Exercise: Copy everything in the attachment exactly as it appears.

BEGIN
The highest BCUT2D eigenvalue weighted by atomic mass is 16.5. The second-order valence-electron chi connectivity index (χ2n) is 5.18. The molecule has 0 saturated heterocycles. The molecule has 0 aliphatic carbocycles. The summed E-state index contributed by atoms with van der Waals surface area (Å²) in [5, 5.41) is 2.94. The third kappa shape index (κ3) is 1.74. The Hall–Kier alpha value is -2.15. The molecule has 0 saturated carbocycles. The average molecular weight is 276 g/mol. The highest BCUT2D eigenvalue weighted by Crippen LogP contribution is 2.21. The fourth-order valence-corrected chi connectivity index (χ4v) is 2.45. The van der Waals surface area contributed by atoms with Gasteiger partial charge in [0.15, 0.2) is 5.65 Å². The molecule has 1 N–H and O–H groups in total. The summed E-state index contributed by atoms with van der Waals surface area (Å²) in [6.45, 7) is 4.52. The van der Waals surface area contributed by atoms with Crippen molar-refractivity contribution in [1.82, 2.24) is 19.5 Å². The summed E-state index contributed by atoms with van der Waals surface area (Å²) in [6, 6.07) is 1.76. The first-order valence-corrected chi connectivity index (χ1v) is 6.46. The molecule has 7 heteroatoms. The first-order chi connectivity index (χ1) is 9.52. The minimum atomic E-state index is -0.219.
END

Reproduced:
The highest BCUT2D eigenvalue weighted by atomic mass is 16.5. The second-order valence-electron chi connectivity index (χ2n) is 5.18. The molecule has 0 saturated heterocycles. The molecule has 0 aliphatic carbocycles. The summed E-state index contributed by atoms with van der Waals surface area (Å²) in [5, 5.41) is 2.94. The third kappa shape index (κ3) is 1.74. The Hall–Kier alpha value is -2.15. The molecule has 0 saturated carbocycles. The average molecular weight is 276 g/mol. The highest BCUT2D eigenvalue weighted by Crippen LogP contribution is 2.21. The fourth-order valence-corrected chi connectivity index (χ4v) is 2.45. The van der Waals surface area contributed by atoms with Gasteiger partial charge in [0.15, 0.2) is 5.65 Å². The molecule has 1 N–H and O–H groups in total. The summed E-state index contributed by atoms with van der Waals surface area (Å²) in [6.45, 7) is 4.52. The van der Waals surface area contributed by atoms with Crippen molar-refractivity contribution in [1.82, 2.24) is 19.5 Å². The summed E-state index contributed by atoms with van der Waals surface area (Å²) in [6, 6.07) is 1.76. The first-order valence-corrected chi connectivity index (χ1v) is 6.46. The molecule has 7 heteroatoms. The first-order chi connectivity index (χ1) is 9.52. The minimum atomic E-state index is -0.219.